Jewish tradition teaches us that our bodies and the preservation of our health is above all the most cherished value. God bestowed onto us the opportunity for life and prosperity and we have to obligation to treat our bodies with the utmost care and respect. We see this value reflected in the current U.S healthcare system.
On Sunday, April 13, 2014, just before Passover began, Fraizer Glenn Cross opened fire outside the Jewish Community Center of Greater Kansas City, killing Dr. William Lewis Corporon and his grandson Reat Griffin Underwood. Corporon was accompanying Underwood to auditions for the KC SuperStar singing competition, which were held at the JCC that day. Cross opened fire again at Village Shalom, a Jewish old age home about a mile away, killing Terri LaManno, an occupational therapist who was visiting her mother. After being taken into custody, Cross yelled, “Heil Hitler.”
I spend every Tuesday at a local nursing home visiting my dear friend, Fay, a Holocaust survivor. At ninety years old, her mind is as sharp as a nail and she easily recounts the story of her life: from the horrors of the camps, to the beauty of Israel, and finally to the hard work, freedom, and challenges of America. Each week as I ready to leave her and return to school, a look of loneliness washes over the smile on her face and I am reminded that her only other visitors are nurses and her devoted daughter who can only visit once a week.
As the only thriving democracy in the Middle East, Israel is a beacon of light in a region often filled with despair. And yet, despite its democratic nature, when it comes to religious pluralism, Israel has a long way to go. In 1947, Israel adopted the Ottoman Millet system, formerly in place under the British Mandate, which allowed for religious groups within Israel to establish their own legal systems governing personal status laws (marriage, divorce, alimony, etc.) The URJ notes that there are presently 13 recognized religions in Israel, including Judaism, Islam, Druze, and several Christian denominations. Within the Jewish tradition, however, only Orthodox Judaism is recognized by the state under the Ministry of Religious Affairs. All other Jewish denominations, including Reform and Conservative, function under the Ministry of Culture and Sports.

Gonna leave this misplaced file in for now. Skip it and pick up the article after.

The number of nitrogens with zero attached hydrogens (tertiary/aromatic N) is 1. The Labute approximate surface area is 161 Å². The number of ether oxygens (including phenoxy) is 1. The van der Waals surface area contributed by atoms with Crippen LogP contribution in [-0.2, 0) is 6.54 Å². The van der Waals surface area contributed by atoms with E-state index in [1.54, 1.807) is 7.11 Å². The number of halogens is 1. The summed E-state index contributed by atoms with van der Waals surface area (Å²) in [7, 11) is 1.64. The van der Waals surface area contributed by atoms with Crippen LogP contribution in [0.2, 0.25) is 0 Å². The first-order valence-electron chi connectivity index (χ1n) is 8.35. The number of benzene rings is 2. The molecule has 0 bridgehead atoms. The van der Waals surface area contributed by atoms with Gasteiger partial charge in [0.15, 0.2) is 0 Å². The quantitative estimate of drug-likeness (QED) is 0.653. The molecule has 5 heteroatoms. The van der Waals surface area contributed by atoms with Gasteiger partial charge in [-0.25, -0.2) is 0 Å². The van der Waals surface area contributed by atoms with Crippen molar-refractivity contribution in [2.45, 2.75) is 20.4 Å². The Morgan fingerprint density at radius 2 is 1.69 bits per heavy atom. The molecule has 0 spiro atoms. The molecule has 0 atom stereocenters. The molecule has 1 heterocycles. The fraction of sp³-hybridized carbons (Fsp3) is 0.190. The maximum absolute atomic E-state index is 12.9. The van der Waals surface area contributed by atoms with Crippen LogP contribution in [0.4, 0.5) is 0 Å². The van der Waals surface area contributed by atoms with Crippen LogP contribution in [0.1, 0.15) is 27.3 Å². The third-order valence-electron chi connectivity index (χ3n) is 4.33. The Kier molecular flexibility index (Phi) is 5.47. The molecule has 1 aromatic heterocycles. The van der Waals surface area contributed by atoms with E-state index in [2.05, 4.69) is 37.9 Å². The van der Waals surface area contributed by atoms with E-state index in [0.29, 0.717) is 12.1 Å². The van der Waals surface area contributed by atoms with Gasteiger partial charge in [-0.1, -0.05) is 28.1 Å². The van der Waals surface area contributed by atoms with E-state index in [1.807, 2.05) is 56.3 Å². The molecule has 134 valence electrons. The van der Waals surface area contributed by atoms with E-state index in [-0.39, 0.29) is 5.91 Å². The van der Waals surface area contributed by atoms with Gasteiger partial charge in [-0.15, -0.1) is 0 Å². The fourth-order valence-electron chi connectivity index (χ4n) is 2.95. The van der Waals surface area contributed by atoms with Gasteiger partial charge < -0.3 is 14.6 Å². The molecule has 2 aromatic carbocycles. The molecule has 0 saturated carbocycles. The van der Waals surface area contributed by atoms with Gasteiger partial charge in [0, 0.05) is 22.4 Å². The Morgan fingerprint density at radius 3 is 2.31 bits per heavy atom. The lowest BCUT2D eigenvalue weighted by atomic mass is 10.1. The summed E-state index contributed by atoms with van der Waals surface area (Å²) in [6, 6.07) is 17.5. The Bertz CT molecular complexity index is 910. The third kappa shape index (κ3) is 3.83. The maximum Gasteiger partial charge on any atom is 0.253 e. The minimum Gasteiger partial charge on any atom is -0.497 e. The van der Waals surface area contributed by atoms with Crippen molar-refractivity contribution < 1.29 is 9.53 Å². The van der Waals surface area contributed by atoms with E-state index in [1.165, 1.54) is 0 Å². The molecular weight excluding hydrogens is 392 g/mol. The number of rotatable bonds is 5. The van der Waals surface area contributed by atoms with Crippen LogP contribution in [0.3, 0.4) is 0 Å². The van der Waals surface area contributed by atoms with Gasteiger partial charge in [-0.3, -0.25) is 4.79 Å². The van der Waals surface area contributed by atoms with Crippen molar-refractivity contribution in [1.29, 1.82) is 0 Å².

“Whatever valuable information testing mandates provided have been completely overshadowed by the enormous collateral damage inflicted on too many students. Our schools have been reduced to mere test prep factories and we are too-often ignoring student learning and opportunity in America.”- NEA President Dennis Van Roekel
The National Education Association recently hosted the Annual Meeting and Representative Assembly (RA) Conference in Denver, CO. The RA is the primary legislative and policymaking body of the association. The NEA members, reaching nearly 9,000 delegates, voted to launch a Toxic Testing Campaign to bring the focus back to supporting students learning. These delegates, most of whom are teachers themselves, are not against testing to understand student comprehension, but rather the excessive need to test of local, state, national and district levels to evaluate a school or teacher. Many times these tests are not as beneficial to the students as the financial gain for the school.
As someone who has traveled a good amount, I can’t say I’m always proud of some of the American stereotypes that are out there, worst of all – that Americans are overweight. This is more than a stereotype nowadays when one in three children in the United States is either overweight or obese. In order to fight the past few decades’ transition to unhealthy behavior, First Lady Michelle Obama started the Let’s Move Campaign in 2010.
Years ago homelessness was only found on the streets of cities, a phenomenon hidden from rural and suburban towns. However with a population of over 3.5 million people per year, homelessness is an issue that has spread to all areas of the country. Read more…
“DOMA’s principal effect is to identify a subset of state-sanctioned marriages and make them unequal…for it tells those couples, and all the world, that their otherwise valid marriages are unworthy of federal recognition.” – Justice Robert Kennedy, Majority Opinion in U.S. v. Windsor
On June 26, 2013, the U.S. Supreme Court ruled in this landmark case, declaring Section 3 of the Defense of Marriage Act – which defined a spouse as someone of the opposite sex and marriage as a union between one man and one woman – unconstitutional. Following this decision, there was a surge in the fight for marriage equality all over the country. There are currently 19 states along with the District of Columbia that have removed bans on same-sex marriage. Recently, states have been overturning bans on same-sex marriage every other week. It seems that the movement for marriage equality and LGBT rights is at its highest and most successful point. But it’s not.